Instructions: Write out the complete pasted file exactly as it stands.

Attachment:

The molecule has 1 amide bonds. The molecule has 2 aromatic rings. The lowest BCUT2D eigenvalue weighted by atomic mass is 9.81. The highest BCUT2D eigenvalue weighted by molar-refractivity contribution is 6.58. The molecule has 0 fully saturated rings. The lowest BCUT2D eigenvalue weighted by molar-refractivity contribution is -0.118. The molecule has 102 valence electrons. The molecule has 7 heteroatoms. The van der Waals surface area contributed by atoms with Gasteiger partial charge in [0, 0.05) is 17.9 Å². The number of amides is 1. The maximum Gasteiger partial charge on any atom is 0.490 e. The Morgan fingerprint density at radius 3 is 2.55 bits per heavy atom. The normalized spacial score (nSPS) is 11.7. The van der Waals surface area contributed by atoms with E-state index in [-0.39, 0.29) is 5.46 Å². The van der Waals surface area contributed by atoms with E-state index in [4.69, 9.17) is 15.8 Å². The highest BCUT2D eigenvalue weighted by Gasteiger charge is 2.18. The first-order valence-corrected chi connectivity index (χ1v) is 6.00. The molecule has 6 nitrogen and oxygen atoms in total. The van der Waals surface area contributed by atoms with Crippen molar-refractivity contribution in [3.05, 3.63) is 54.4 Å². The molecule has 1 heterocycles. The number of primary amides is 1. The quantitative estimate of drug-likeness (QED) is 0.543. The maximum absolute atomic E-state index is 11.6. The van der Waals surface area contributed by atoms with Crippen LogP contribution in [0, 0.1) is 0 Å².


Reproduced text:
The molecule has 1 amide bonds. The molecule has 2 aromatic rings. The lowest BCUT2D eigenvalue weighted by atomic mass is 9.81. The highest BCUT2D eigenvalue weighted by molar-refractivity contribution is 6.58. The molecule has 0 fully saturated rings. The lowest BCUT2D eigenvalue weighted by molar-refractivity contribution is -0.118. The molecule has 102 valence electrons. The molecule has 7 heteroatoms. The van der Waals surface area contributed by atoms with Gasteiger partial charge in [0, 0.05) is 17.9 Å². The number of amides is 1. The maximum Gasteiger partial charge on any atom is 0.490 e. The Morgan fingerprint density at radius 3 is 2.55 bits per heavy atom. The normalized spacial score (nSPS) is 11.7. The van der Waals surface area contributed by atoms with E-state index in [-0.39, 0.29) is 5.46 Å². The van der Waals surface area contributed by atoms with E-state index in [4.69, 9.17) is 15.8 Å². The highest BCUT2D eigenvalue weighted by Gasteiger charge is 2.18. The first-order valence-corrected chi connectivity index (χ1v) is 6.00. The molecule has 6 nitrogen and oxygen atoms in total. The van der Waals surface area contributed by atoms with Crippen molar-refractivity contribution in [3.05, 3.63) is 54.4 Å². The molecule has 1 heterocycles. The number of primary amides is 1. The quantitative estimate of drug-likeness (QED) is 0.543. The maximum absolute atomic E-state index is 11.6. The van der Waals surface area contributed by atoms with Crippen LogP contribution in [0, 0.1) is 0 Å².